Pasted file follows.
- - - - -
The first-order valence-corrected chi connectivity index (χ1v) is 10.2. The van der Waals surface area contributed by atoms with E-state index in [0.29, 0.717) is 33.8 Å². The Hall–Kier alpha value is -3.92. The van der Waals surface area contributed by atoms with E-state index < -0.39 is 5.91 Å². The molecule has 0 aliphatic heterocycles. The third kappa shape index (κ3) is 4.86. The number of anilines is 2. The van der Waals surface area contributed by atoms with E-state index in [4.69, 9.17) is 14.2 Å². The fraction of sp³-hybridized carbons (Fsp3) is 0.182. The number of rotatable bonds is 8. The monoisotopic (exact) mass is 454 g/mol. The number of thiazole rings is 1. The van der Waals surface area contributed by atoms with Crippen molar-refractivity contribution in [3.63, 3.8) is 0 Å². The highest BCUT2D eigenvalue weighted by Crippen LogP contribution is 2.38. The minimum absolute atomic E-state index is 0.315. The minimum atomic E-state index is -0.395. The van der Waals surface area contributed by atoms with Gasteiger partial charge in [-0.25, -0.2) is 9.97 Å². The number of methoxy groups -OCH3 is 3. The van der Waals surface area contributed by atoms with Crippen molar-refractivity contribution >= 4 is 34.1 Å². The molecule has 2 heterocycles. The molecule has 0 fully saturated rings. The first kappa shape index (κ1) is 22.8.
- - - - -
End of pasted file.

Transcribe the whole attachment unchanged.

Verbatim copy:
The first-order valence-corrected chi connectivity index (χ1v) is 10.2. The van der Waals surface area contributed by atoms with E-state index in [0.29, 0.717) is 33.8 Å². The Hall–Kier alpha value is -3.92. The van der Waals surface area contributed by atoms with E-state index < -0.39 is 5.91 Å². The molecule has 0 aliphatic heterocycles. The third kappa shape index (κ3) is 4.86. The number of anilines is 2. The van der Waals surface area contributed by atoms with E-state index in [4.69, 9.17) is 14.2 Å². The fraction of sp³-hybridized carbons (Fsp3) is 0.182. The number of rotatable bonds is 8. The monoisotopic (exact) mass is 454 g/mol. The number of thiazole rings is 1. The van der Waals surface area contributed by atoms with Crippen molar-refractivity contribution in [3.63, 3.8) is 0 Å². The highest BCUT2D eigenvalue weighted by Crippen LogP contribution is 2.38. The minimum absolute atomic E-state index is 0.315. The minimum atomic E-state index is -0.395. The van der Waals surface area contributed by atoms with Gasteiger partial charge in [-0.25, -0.2) is 9.97 Å². The number of methoxy groups -OCH3 is 3. The van der Waals surface area contributed by atoms with Crippen molar-refractivity contribution >= 4 is 34.1 Å². The molecule has 2 heterocycles. The molecule has 0 fully saturated rings. The first kappa shape index (κ1) is 22.8.